Morals campaigner Pastor Brian Tamaki has allowed a man who destroyed his own family with adultery into a senior Destiny Church position, says the man’s daughter-in-law.
Lynley Bilby says her father-in-law, Ian Bilby, betrayed his wife with an affair while he was the senior minister of the Elim Church. He admitted the affair in 1998, and resigned.
In a statement read out to the Auckland City Elim Church at the time, Bilby said: “I am not fit to be a leader in any sector of society, especially not the church.”
Bilby is currently the director of the Destiny Training Institute.
The row has erupted as a Sunday Star-Times investigation has found:
Questions over the seed money used to start the Destiny Church. An elderly Northland couple says $150,000 of a $450,000 loan given to Tamaki a decade ago had not been paid back and the funds diverted into a project they had not approved.
A new Sunday Star-Times poll shows the country’s other Christian political party may be benefiting from Destiny’s public profile. In the week Destiny Church supporters marched on parliament in an anti civil union demonstration, United Future saw a sudden jump in poll support to 4% from 1% the previous month.
Lynley Bilby said her father-in-law’s affair emerged after his then-wife Margaret discovered a letter he had written to his current wife, Sophia. The letter was given to church elders, prompting the wife of one elder to confess she had been having an affair with the church leader.
“It was unbelievable. You trust people and believe that they are walking the walk and talking the talk. It was a frightful time for Margaret. It was a nasty wound and it has been left.”
She says the family was torn apart by the discovery, and Margaret devastated.
When Bilby was appointed as training director at Destiny Church, it astounded the family. “We couldn’t believe it. We just couldn’t believe it,” said Lynley Bilby.
Bilby’s promotion also prompted the Elim Church to write to Tamaki.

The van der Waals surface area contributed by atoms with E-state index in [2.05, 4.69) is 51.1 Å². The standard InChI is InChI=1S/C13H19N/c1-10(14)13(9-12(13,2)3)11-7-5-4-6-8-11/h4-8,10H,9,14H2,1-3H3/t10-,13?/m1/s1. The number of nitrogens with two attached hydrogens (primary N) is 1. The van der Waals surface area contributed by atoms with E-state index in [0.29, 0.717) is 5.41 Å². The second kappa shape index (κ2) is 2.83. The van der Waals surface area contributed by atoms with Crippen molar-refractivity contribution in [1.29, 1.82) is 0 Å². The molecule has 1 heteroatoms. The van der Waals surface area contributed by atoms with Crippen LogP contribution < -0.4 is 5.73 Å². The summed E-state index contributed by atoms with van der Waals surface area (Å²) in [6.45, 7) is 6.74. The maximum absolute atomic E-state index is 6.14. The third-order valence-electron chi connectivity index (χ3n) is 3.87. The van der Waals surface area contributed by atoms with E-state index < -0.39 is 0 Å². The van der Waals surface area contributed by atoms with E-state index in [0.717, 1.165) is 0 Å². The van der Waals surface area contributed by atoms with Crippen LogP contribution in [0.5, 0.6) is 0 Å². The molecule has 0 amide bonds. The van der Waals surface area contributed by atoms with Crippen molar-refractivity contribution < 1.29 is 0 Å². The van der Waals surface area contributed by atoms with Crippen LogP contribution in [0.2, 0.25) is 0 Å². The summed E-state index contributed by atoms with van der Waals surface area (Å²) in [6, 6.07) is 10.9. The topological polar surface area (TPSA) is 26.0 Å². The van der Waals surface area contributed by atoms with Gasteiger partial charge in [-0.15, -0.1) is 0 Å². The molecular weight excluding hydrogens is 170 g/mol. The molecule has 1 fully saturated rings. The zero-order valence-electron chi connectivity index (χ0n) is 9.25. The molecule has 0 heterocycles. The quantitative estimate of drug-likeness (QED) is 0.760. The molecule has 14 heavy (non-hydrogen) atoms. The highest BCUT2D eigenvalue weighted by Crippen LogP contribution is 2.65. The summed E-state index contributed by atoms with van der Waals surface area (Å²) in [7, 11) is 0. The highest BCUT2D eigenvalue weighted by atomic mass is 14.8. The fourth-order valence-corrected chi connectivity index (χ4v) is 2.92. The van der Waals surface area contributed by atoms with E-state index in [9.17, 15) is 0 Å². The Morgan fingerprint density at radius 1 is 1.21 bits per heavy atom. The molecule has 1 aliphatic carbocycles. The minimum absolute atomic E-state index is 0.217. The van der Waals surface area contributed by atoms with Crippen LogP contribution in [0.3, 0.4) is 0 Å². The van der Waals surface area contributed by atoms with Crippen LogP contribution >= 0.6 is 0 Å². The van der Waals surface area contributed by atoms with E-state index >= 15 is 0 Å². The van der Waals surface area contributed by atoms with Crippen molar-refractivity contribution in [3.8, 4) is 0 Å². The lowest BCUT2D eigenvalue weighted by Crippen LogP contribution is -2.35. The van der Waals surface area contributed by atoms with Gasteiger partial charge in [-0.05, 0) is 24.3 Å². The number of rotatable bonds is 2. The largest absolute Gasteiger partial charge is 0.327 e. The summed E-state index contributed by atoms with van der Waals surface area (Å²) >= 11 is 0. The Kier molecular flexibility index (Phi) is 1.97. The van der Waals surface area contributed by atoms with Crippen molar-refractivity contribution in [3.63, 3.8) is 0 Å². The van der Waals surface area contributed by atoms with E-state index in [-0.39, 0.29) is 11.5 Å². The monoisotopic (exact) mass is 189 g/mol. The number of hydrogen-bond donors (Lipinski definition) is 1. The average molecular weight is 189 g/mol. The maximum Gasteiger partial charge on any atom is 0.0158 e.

In June, Elim national church leader Luke Brough told Tamaki that Ian Bilby should not be in a position of responsibility.
Brough wrote: “The seriousness of Ian’s actions in many responsible professions would have resulted in deregistration.”
Brough commended Tamaki for helping Bilby but said there was no moral, ethical or biblical justification for his reinstatement to public ministry.
Brough told the Star-Times that the statement from the church to the congregation at the time spoke of “a number of immoral situations” while Bilby described himself as living “a life of seasons of immorality”.
“It became clear it wasn’t an isolated incident. It was devastating. Ian had been our national leader for 18 years. He pastored our largest church.”
At the time, Bilby and Tamaki were already friends, and had run Christian conferences together. Bilby was taken into Destiny Church after Tamaki spotted him at a church service in Kaitaia.
The statement from Bilby read: “I am a disgrace to the name of Christ and now bring shame to His church. I bring the church into reproach both here in this city and beyond. I have destroyed lives, especially my dear wife Margaret.
“She has loved me and believed in me, bearing much personal pain. I have betrayed her in the grossest way. I am ashamed and deeply sorry.”
Brough said: “When it comes to church leadership, there is a higher level of expectation. We were not unhappy with Ian attending one of our churches. But to be involved in leadership in any way – we feel there is no place for Ian.”
Bilby is on holiday in Bali but a spokeswoman for Brian Tamaki said the church was comfortable with the position he held in the church.
In a letter written to Christian Witness Ministries in July 2003, Bilby admitted teaching “various classes under the supervision of pastoral staff”.
The Destiny spokeswoman said Bilby’s role was a move towards his restoration with the church.
She confirmed he had spoken at some services but said it was not uncommon for church members to do so. “We want to see him restored and back in the church.”